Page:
Hello. It’s been a while. Again!
I know people expect computer art from me. Unfortunately, my programming and design concentration has been shot lately. So, I can’t get those to you at the moment.
Instead, I’ve got something else for you: physical paintings! Or photos of physical paintings, at least. And a site for them: https://jimkang.com/paintings/ (It has an RSS feed, in case you’re into that.)
Here is one of Bonus Cat and Dr. Wily sleeping, which is one of their top activities.
I don’t know how to capture certain kinds of textures, so the chair and the floor took a long time to paint. There were many Ecce Homo moments.
I usually let each previous attempt at painting a surface to bleed through in the next attempt. It added some complexity that I felt was satsifying, even when it didn’t help with representational accuracy. I thought of it like using the Fade command instead of Undo in Photoshop.
There was a night in which I furiously painted the floor over and over again. I made myself stop, but I felt this twitch to paint over it more that carried over into the following day.
After I did a pass of highlights that were more extreme than I expected, I felt regret and immediately wanted to paint over them all. My partner Katt, who actually knows how to paint, told me to not look at it for a week. So, I put it away.
I lasted two days.
That turned out to be enough, though! I was then able to view it free of compulsions. I decided it was fine and done.
The Bonus and Wily painting above is actually the seventh cat painting in our house. Katt painted three, Anderson painted two, and I did a Bonus Cat one last year.
Here’s one of Katt’s.
Here’s one of Anderson’s.
We’re quite into cat painting. We will not stop.
That said, I am still interested in that other painting genre. I believe it is known as “non-cat paintings”.
At the end of each of the Bonus and Wily painting sessions, there was some paint left on the palette. I used that paint to make these nine tiny paintings.
It was a relief to not have to make the paint represent anything, and it was nice to not have to pick colors. The one in the bottom center is my favorite, and it basically has only one color.
I once again had judgment trouble while arranging these. So, I wrote this program to run through a bunch of random arrangements quickly. You can use it to come up with your own arrangement, if you like.
Finally, here’s a landscape I did in January. Remember January? Ah, pandemic-free January.
I got three different types of Bob Ross trees in there! I never saw him paint brambles, though. So, I was on my own and ended up doing weird things like scratching paint on the canvas with toothpicks.
I hope each of you are well.
We’re in terrain Bob Ross never taught us about, and I’m personally having a sad and difficult time with it. Although, he did tell us to paint regularly, which does remediate misery. And I’m sure he wouldn’t mind if you substituted anything else that makes you happy without draining you.
If you’re feeling sad and want to say something to someone, you can say it to me! Unlike whoever Rob Halford was addressing in Breaking the Law, I do know what it’s like!
Appendix: Physical art
Aside from the judgment struggles, I enjoy working on paintings. A common feeling for me when I’m working on a digital project is “well, this is difficult but I’m excited to see how it turns out.” When I’m painting, I feel actual pleasure, rather than just excitement about potential.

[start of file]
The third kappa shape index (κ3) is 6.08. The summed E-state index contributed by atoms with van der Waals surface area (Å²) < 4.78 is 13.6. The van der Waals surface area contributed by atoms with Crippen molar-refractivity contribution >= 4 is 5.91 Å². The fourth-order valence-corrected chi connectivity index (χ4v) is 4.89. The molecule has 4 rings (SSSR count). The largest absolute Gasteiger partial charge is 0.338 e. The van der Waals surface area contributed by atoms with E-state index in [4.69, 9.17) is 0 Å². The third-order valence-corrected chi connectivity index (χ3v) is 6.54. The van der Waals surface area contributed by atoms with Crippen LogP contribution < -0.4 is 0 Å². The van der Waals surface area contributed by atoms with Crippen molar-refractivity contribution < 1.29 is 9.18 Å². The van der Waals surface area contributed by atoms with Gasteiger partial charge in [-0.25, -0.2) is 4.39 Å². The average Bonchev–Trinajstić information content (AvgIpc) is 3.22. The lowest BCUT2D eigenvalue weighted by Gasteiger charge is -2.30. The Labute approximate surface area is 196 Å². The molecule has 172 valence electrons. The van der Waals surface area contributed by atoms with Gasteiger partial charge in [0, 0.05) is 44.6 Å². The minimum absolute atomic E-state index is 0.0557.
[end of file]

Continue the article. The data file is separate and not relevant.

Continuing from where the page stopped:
I think this is because, while the appearance of paint is (delightfully) unpredictable when it lands on the canvas, it is predictable in the sense that it doesn’t crash or just disappear when a new version of an OS goes out.
You are literally moving the paint around, not writing text about where the paint should go and thinking about how that text will be interpreted. This is reassuring. Sher Minn has a good post that speaks to why this is satisfying. It’s about how making physical things and how making digital things affect a person. G In addition to advantages in the process of their making, physical objects as artifacts are very satisfying. Physical objects are perceptually rich. For free, you get infinite levels of detail in every dimension, even in ones you didn’t plan for.
Sher Minn pointed out that physical objects have provenance—an object and its materials have a history, even if you don’t know what it is. So, they also have depth in the dimension of time.
This includes paintings. Paintings have actual depth (I mean “depth” as one of the Ds in “3D” here). So, they look different when viewed at different angles and at different times of day. They age and have a history and, possibly, layers.
However, you can’t share physical objects in a practical way. In the ‘50s, the Constructivist movement was really into this idea that printing would democratize art. Original physical paintings would no longer be important. Everyone would be able to get prints of whatever they wanted, and it would be the “content” that would be valued.
We know today that “high art” is a financial instrument and that people’s reception of art is affected to an extent by the dollar value and status of the original. At the same time, the Internet has commoditized art into fuel for aggregators like Instagram and Twitter.
Still, the constructivists were right about being able to get printable (or digital) art to a lot of people that would otherwise not see it. Unfortunately, even during non-pandemic times, many of you are too far away to come to our apartment to see our cat paintings. But you can look at web pages that either represent physical art or are art themselves. Also, digital art can be produced automatically, without an actual person spending time on it or using up materials.
So, I’m still going to be making computer art, even though I realized I’ve been severely undervaluing physical art.